GENEVA / DOHA (16 December 2019) – Qatar should be congratulated on its visionary and open approach to education, and the resources it is investing in it, but must steer away from fee-paying models, a human rights expert has found after visiting the country.
“I am particularly impressed that the right to education as a human right is recognised throughout society, from the State to schools,” said Koumba Boly Barry, Special Rapporteur on the right to education, presenting her
preliminary observations to the Government.
“Qatar and its many foundations are also working to boost access to education in many other countries, especially for vulnerable groups, which is also commendable.
"However, it should be stressed that people have the right to free, inclusive and quality education. I am concerned at the high fees that non-Qataris are sometimes having to pay, which means some children are currently not attending school. These fees should be lifted so that all children can enjoy their right to education.”
The expert urged the Government to continue collecting data on the number of children not attending school, and called for action to make families more aware of the importance of education, to provide them with literacy programmes, and to remove the administrative barriers that prevent children without identity cards from accessing school.
"The inclusive dimension of education in Qatar must be strengthened, not only for children with disabilities, but also by facilitating access to free public education for all children residing in Qatar," said Boly Barry. “The values highlighted in Vision 2030, including the promotion of social cohesion and analytical, critical, creative and innovative thinking, should serve as a guide to achieve this objective.”
The Special Rapporteur highlighted the large number of private schools operating in Qatar, and recommended that the Abidjan Principles – which guide States in their collaboration with the private sector – should be taken into consideration.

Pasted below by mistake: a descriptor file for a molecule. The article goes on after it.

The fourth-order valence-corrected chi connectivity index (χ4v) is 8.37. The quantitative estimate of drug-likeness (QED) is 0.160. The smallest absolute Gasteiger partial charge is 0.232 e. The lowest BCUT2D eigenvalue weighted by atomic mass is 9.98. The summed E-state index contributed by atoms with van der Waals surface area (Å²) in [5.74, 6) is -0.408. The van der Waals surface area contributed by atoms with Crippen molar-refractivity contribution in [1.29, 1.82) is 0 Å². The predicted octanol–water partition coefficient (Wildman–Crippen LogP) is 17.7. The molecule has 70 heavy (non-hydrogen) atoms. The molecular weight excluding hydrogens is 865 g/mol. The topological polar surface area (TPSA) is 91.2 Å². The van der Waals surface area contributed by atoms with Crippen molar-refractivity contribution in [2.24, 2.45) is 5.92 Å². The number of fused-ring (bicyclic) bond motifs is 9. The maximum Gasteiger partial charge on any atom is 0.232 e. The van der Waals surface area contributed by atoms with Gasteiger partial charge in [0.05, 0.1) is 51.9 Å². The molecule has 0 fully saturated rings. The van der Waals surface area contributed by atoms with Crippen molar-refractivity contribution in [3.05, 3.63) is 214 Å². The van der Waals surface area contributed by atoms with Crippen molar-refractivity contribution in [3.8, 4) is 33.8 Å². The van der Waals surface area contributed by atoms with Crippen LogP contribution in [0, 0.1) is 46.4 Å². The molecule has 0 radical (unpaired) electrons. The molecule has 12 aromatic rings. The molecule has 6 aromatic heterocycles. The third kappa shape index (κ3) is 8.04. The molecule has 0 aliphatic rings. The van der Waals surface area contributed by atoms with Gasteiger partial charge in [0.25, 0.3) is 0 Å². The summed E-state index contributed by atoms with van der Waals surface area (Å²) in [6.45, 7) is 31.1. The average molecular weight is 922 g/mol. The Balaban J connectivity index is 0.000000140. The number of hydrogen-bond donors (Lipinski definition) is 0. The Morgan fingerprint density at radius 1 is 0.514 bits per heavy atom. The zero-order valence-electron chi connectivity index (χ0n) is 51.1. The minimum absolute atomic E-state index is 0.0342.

Boly Barry also welcomed the progress made in accepting international human rights standards, including the ratification in 2018 of the two International Covenants, and the dialogue with human rights mechanisms. "I urge the government to implement the recommendations made by these mechanisms in a strategic manner," she added.
She visited Qatar from 8 to 16 December at the invitation of the government and will present a full report to the Human Rights Council in June 2020.
Ms Koumba Boly Barry took office as
Special Rapporteur on the right to education on 1 August 2016 following her appointment at the 32nd session of the Human Rights Council. She holds a PhD in Economic History from Cheikh Anta Diop University in Senegal. She is the former Minister of Education and Literacy of Burkina Faso and has consulted widely for various governments and international institutions on the right to education. Dr. Boly Barry has been an advocate on gender issues in education. She also has ample knowledge and experience in training and research, as a visiting professor at University of Nottingham, United Kingdom, University of Louvain La Neuve Belgium, and as a lecturer at Ouagadougou University ,Burkina Faso ,Vitoria University, Brazil and Fribourg University, Switzerland.
The Special Rapporteurs are part of what is known as the
Special Procedures of the Human Rights Council. Special Procedures, the largest body of independent experts in the UN Human Rights system, is the general name of the Council’s independent fact-finding and monitoring mechanisms that address either specific country situations or thematic issues in all parts of the world. Special Procedures experts work on a voluntary basis; they are not UN staff and do not receive a salary for their work. They are independent from any government or organisation and serve in their individual capacity.
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